So, whilst I wish Mr Guterres all the best for the job, he has some significant ground to make up. The list of problems that he will find on his table are as formidable as they are complex. It will take some considerable spine to tackle them. His predecessor, the out going Ban Ki Moon has done remarkably well given the problems that he inherited and the ones that popped up whilst in office.


United Nations on the verge of a Secretary General cop out

When I heard that Helen Clark, former Prime Minister of New Zealand was going to stand for the Secretary General’s role, I was delighted. I was more so when the Government, despite it being the same one that defeated Ms Clark’s Labour-led Government in 2008, enthusiastically came on board to back her bid. The unity across the political spectrum of New Zealand politics that Helen Clark would be a long overdue force for the better in the United Nations said much. But with two United Nations votes now having been cast, and Ms Clark a long way back in the field, is the United Nations about to blow a historic chance?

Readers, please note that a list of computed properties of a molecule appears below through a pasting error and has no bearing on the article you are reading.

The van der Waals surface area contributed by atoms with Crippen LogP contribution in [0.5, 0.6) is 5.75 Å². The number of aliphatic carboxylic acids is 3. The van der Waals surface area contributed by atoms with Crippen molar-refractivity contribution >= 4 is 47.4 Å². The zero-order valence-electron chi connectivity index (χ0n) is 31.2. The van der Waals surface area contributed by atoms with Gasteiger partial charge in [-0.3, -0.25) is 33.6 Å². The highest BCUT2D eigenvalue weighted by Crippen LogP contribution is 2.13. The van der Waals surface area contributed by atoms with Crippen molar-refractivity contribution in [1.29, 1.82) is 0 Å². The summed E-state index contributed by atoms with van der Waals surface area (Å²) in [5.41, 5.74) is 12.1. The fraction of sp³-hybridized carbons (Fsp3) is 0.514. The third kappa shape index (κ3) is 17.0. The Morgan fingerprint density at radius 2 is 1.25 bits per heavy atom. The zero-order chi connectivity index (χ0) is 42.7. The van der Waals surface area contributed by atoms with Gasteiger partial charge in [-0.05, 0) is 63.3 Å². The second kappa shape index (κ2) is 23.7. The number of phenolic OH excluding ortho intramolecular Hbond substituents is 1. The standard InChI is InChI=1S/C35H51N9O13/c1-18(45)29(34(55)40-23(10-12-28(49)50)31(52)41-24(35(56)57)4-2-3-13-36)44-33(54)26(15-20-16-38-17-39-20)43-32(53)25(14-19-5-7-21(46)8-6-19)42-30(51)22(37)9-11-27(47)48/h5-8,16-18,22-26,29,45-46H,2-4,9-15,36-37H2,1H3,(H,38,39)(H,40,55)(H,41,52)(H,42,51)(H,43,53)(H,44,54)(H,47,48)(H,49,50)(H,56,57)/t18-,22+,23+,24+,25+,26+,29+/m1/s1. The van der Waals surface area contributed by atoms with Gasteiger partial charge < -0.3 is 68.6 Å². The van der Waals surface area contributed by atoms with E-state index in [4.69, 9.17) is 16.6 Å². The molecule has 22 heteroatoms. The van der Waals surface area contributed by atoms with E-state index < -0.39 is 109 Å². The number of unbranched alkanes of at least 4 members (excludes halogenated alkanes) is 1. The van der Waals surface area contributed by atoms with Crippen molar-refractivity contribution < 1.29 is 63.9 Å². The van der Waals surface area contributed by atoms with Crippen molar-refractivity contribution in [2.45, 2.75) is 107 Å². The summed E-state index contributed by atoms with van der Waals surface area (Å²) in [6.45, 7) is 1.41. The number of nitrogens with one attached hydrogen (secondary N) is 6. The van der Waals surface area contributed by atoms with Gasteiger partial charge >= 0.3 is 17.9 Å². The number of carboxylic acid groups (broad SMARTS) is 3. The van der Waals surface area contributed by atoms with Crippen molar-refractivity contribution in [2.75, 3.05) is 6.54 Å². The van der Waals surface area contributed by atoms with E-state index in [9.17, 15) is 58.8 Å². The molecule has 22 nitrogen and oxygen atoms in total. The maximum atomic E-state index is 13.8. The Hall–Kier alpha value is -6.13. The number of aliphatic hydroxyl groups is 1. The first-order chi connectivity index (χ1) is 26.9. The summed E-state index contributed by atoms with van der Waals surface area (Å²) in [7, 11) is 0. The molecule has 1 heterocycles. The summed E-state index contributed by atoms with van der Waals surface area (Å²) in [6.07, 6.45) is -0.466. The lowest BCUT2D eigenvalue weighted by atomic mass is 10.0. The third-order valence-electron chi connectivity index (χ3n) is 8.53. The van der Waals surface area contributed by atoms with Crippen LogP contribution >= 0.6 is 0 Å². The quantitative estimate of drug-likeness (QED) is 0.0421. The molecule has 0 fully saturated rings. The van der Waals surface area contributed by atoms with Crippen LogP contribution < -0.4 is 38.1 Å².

Sadly it would appear so. Unfortunately the United Nations Security Council, which is the most out of date of all of the organs of the United Nations, does not – Britain aside – seem to want a female Secretary General. Given the poor state of womens rights around the world and the strength of the “Old Boys Club” of Permanent Five members who do not want change because it will upset their agenda, are on the verge of causing lasting damage to the entire United Nations.